14. Lit., 'unspecified'.
  15. Lest she should be of a prohibited degree of consanguinity with the woman whom the agent betrothed, v. Nazir 12a.

Gittin 64b

— That is so where [it has the effect of making the law] more stringent, but not where [it makes it] more lenient.1  Then let us believe the woman herself, in accordance with R. Hamnuna; for R. Hamnuna said: If a woman says to her husband, You have divorced me, her word is taken, since the presumption is that a woman would not have the impudence to say this in the face of her husband [if it were not true]? — That is so where she has no confirmation; but where she has some confirmation,1  she certainly would not shrink from doing so.


GEMARA, What is the difference in principle [between the Rabbis and R. Judah]? — The Rabbis held that the All-Merciful conferred upon her an extra hand, whereas R. Judah held that where her father can act, her own hand counts as nothing.

ONE WHO IS NOT ABLE TO KEEP HER GET, etc. Our Rabbis taught: A child6  who knows how to keep her Get can be divorced, but if she does not know how to keep her Get she cannot be divorced. Whom do we mean by a child who knows how to keep her Get? One who keeps her Get and something else. What is the meaning of this? — R. Johanan said: It means, one who keeps something else in place of her Get.7  R. Huna b. Manoah strongly demurred to this, saying, Such a one is a mere idiot? No, said R. Huna b. Manoah, quoting R. Aha the son of R. Ika: It means one who can distinguish between her Get and another object.

Rab Judah said in the name of R. Assi: [A child which if offered] a stone throws it away [but if offered] a nut takes it becomes possessor of anything given to itself8  but not [of anything given to it to give] to another.9  [If when given] an article [to play with] it will return it after a time [when asked], it can become possessor either for itself or for others. When I stated this in the presence of Samuel, he said to me, Both cases are just the same. What is the meaning of 'both cases are just the same'? — R. Hisda replied: In either case the child becomes possessor for itself but not for others. R. Hinnena Waradan10  raised an objection: How can [all the residents]11  become partners in an alley-way?12  One of them places a jar of wine there, saying, This is for all the residents of the alley-way, and he may confer possession upon them through his grown-up son or daughter or through his Hebrew manservant or maidservant. Now how are we to understand this maidservant? If she has grown two hairs,13  what is she doing with him?14  We must suppose therefore that she has not yet grown two hairs, and yet we are told that she can take possession on behalf of others?15  — The case of partnership in an alley-way is different, because [the prohibition of taking things out there] is only Rabbinical.16  R. Hisda said: Waradan was reduced to silence. What could he have answered? — [He could have said that] the Rabbis gave to their regulations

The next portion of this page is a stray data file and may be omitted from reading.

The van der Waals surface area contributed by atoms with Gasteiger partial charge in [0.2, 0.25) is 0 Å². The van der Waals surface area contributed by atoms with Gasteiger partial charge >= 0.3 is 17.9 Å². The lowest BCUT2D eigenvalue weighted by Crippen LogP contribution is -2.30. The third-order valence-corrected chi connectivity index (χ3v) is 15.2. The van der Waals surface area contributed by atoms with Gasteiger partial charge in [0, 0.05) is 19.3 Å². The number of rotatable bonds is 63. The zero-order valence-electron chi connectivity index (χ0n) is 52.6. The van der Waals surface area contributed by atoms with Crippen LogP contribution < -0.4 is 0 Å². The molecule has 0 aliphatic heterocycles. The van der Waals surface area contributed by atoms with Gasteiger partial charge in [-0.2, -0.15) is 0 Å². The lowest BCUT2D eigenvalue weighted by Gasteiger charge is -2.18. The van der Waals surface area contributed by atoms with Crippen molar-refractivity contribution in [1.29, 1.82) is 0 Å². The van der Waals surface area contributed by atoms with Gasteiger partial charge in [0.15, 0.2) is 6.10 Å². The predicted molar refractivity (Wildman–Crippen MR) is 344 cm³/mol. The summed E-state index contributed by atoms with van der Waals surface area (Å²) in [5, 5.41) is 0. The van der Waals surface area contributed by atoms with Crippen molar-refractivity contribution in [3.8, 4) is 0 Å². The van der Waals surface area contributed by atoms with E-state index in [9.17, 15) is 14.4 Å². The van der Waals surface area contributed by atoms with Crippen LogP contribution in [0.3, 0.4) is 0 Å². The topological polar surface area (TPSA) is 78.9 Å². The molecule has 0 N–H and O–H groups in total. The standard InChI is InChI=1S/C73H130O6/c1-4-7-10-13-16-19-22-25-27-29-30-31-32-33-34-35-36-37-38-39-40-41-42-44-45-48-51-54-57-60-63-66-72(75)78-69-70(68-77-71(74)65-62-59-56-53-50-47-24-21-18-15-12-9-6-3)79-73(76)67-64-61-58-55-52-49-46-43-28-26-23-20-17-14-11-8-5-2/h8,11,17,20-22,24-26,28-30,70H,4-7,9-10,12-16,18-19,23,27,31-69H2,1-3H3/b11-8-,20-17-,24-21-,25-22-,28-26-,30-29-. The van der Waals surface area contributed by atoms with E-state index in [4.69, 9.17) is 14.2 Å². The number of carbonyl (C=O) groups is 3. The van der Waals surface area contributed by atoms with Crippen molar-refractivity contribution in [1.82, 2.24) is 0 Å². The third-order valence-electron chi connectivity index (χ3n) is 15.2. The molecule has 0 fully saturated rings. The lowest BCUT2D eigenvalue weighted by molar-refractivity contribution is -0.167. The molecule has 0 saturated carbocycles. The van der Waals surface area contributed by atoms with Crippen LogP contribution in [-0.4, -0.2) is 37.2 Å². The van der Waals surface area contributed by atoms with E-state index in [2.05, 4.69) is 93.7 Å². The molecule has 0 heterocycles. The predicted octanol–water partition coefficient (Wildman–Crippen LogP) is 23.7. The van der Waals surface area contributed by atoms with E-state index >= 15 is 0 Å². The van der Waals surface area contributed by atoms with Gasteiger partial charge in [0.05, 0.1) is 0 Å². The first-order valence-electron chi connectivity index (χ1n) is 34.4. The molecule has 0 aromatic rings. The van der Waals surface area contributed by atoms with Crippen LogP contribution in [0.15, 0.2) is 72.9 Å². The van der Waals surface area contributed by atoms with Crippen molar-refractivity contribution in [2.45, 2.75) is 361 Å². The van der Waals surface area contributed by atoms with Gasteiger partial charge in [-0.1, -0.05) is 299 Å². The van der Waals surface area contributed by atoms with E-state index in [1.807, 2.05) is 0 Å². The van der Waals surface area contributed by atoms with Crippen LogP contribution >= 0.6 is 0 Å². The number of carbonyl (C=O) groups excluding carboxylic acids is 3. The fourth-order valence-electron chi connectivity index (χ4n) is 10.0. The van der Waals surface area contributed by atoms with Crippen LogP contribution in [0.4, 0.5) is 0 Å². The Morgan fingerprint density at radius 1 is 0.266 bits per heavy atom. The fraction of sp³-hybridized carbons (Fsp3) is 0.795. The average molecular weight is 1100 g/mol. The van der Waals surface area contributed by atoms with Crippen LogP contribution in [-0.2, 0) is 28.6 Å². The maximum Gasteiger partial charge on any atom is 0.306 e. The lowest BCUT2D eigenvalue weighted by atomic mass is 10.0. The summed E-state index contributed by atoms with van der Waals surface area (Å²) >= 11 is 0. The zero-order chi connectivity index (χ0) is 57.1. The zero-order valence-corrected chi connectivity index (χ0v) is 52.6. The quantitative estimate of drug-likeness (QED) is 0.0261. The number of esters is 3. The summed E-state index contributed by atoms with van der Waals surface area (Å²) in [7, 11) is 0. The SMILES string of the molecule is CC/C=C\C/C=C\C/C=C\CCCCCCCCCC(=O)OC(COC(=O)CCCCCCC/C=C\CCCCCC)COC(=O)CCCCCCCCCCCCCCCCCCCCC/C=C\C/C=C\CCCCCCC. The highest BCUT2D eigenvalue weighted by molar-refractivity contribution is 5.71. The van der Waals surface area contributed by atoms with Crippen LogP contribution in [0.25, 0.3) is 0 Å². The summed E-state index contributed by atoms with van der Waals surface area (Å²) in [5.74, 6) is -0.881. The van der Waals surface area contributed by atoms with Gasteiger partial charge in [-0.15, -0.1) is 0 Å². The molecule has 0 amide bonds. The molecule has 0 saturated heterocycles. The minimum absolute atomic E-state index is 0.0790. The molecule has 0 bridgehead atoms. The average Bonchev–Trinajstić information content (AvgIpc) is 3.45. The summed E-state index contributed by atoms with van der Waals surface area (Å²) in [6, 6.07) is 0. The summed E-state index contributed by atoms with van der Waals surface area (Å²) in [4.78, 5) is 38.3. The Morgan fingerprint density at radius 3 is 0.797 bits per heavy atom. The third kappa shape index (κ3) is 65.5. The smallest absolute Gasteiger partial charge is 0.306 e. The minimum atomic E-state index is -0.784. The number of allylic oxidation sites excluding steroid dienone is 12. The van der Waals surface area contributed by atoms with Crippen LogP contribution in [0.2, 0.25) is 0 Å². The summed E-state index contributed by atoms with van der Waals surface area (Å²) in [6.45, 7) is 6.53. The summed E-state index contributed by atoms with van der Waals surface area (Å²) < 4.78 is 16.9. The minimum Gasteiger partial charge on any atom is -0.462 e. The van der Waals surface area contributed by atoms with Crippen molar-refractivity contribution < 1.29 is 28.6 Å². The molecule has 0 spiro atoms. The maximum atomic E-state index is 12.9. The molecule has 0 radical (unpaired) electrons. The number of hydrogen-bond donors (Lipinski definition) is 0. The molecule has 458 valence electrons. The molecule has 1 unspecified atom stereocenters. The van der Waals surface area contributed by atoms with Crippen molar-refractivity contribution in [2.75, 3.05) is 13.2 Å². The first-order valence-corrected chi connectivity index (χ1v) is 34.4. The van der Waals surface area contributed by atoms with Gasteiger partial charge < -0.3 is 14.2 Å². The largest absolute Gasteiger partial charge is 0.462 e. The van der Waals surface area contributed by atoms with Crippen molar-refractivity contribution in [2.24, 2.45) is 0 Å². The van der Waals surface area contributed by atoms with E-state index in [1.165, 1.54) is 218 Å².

Original footnotes renumbered. See Structure of the Talmud Files
  1. As here.
  2. A Na'arah, v. Glos. From twelve years and a day to twelve and a half years plus one day.
  3. V. Glos. s.v. Erusin.
  4. [I.e., either she or her father, so Rashi, Being a na'arah (v. Glos.), she is no longer a minor and therefore is competent to receive her Get. Her father, however, still retains the right since she is still under his authority. As to a minor, i.e., who has not reached 12 years and one day, opinions differ: Rashi does not declare her competent to receive her Get, where she has a father, whereas Tosaf, (s.v. [H]) holds that there is no difference in this respect between a na'arah and a minor, na'arah being specified in the Mishnah to emphasise the extreme view of R. Judah.]
  5. She being still strictly speaking a minor. For the reason v, infra. [Here too opinions differ, Rashi: not even if her father receives the Get on her behalf, whereas Rabbenu Tam allows her divorce to be effected through her father, v. Tosaf.]
  6. Less than twelve years and one day.
  7. If the Get should be lost.
  8. So that the donor cannot take it back.
  9. And the donor can take it back.
  10. [I.e., from Baradan, on the Eastern bank of the Tigris, two hours distance from N. of Bagdad (Obermeyer op. cit. p. 269)].
  11. In the courts abutting on an alley-way.
  12. So as to be allowed to carry articles into it and through its whole extent on Sabbath, v. 'Er. 73b.
  13. I.e., reached the age of puberty.
  14. Since it is his duty to emancipate her.
  15. Which seems to refute the dictum of Samuel.
  16. And therefore it does not matter if she did not strictly obtain possession.